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8th Edition of World Congress on Infectious Diseases

June 09-11, 2025 | Rome, Italy

June 09 -11, 2025 | Rome, Italy
Infection 2024

Diseminated lyme disease: A rare presentation of bilateral optic neuritis and sinus bradycardia without any conduction defects

Speaker at Infectious Diseases Conferences - Luis Felipe Vargas Garcia
Hospital Christus Muguerza Alta Especialidad, Mexico
Title : Diseminated lyme disease: A rare presentation of bilateral optic neuritis and sinus bradycardia without any conduction defects


Lyme disease (Lyme borreliosis) is a multisystem zoonotic disease caused by the spirochete Borrelia burgdorferi. Individuals without treatment may progress to a disseminated stage having cardiac, neurological or another systemic manifestations. We present a rare case of a 40-year-old white woman from Monterrey, Mexico without medical history. She presented to the emergency department with progressive onset of bilateral vision loss, headache and tingling/numbness of her bilateral lower and upper extremities. She also reported episodes of sudden loss of consciousness for 8 weeks. In the emergency room, sinus bradycardia without evident metabolic alterations is detected and dilated fundus exam demonstrated bilateral optic head edema, hyperemia, and optic nerve elevation. After extensive workup and ruling out other neurological and cardiac alterations, she was diagnosed with Lyme Disease with elevated serum IgM antibodies of 30.55 UR/mL (reference 0.00- 22), and the Western blot was positive for serum IgM Lyme antibodies but negative for IgG antibodies. More specifically, 2 bands (P21 IgM and P25[Osp C] IgM) were positive in addition to the positive Western blot, which fulfilled the Centers for Disease Control and Prevention (CDC) recommendation for a positive Lyme test. Due to the persistence of symptoms a lumbar puncture was performed, and showed normal opening pressure; glucose and protein levels were within normal limits but there was mild cerebrospinal fluid (CSF) pleocytosis with lymphocyte predominance. She was treated with doxycycline for 2 weeks. She was discharged home in stable condition with outpatient neuroophthalmology and cardiology follow-up.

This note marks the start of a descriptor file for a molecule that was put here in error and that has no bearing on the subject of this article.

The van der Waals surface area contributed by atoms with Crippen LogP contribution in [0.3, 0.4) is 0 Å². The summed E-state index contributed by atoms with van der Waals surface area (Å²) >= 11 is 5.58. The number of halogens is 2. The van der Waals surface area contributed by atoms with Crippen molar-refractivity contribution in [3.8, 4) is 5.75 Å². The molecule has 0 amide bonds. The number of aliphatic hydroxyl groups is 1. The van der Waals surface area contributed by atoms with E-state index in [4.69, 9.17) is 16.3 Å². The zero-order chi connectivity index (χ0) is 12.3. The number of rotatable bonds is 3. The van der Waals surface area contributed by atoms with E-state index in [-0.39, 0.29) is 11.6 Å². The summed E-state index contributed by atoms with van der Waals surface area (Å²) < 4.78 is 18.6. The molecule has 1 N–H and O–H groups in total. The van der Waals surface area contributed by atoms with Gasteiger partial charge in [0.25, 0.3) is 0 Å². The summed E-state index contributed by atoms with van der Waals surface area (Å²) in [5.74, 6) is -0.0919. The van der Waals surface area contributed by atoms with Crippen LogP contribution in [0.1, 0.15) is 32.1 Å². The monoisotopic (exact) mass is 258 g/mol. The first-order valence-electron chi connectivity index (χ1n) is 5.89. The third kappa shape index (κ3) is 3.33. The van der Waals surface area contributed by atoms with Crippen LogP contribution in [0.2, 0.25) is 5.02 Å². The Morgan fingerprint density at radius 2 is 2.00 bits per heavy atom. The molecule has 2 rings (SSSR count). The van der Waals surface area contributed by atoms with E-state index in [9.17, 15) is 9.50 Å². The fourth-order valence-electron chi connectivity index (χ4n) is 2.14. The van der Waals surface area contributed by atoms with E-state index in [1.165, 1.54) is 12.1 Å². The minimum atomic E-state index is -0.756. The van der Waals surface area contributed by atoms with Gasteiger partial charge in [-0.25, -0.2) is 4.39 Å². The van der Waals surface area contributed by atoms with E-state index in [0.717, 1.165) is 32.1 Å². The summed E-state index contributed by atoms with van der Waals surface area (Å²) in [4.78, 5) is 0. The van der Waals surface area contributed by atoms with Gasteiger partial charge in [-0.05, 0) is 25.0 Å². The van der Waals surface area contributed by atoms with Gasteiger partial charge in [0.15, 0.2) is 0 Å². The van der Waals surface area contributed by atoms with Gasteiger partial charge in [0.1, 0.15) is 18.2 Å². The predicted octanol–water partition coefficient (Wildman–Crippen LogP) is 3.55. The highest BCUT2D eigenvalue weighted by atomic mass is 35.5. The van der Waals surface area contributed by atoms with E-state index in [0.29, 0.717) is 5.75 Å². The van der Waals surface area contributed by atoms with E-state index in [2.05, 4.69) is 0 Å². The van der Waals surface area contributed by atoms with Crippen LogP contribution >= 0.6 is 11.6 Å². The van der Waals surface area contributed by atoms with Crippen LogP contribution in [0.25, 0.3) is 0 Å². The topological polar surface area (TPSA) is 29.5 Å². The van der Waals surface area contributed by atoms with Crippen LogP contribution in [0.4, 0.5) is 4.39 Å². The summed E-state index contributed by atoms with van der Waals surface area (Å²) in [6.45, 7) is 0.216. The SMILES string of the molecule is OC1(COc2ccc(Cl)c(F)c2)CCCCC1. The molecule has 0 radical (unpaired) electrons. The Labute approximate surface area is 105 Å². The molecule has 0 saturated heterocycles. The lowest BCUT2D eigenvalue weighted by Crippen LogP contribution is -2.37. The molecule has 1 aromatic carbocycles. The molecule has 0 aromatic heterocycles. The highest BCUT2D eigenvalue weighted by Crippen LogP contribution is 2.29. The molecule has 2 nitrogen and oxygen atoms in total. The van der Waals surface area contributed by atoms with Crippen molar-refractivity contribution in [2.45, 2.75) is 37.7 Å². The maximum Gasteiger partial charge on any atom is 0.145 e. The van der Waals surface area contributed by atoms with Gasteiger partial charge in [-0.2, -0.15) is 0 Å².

Dr. Vargas studied Medicine at the Universidad de Monterrey, Mexico and graduated in 2010. He then joined the Internal Medicine Residency at the Hospital Christus Muguerza Alta Especialidad in Mexico and graduated in 2014. After 2 years he received his degree as Infectious Diseases M.D in Guadalajara, Mexico and in 2017, after one year of medical fellowship he obtained the degree of Neuro-infectiologist by the Universidad Autonoma de Mexico, one the most prestigious Universities in the country. He has published case reports as well as original researches in the field of Infections of the CNS in local and international journals.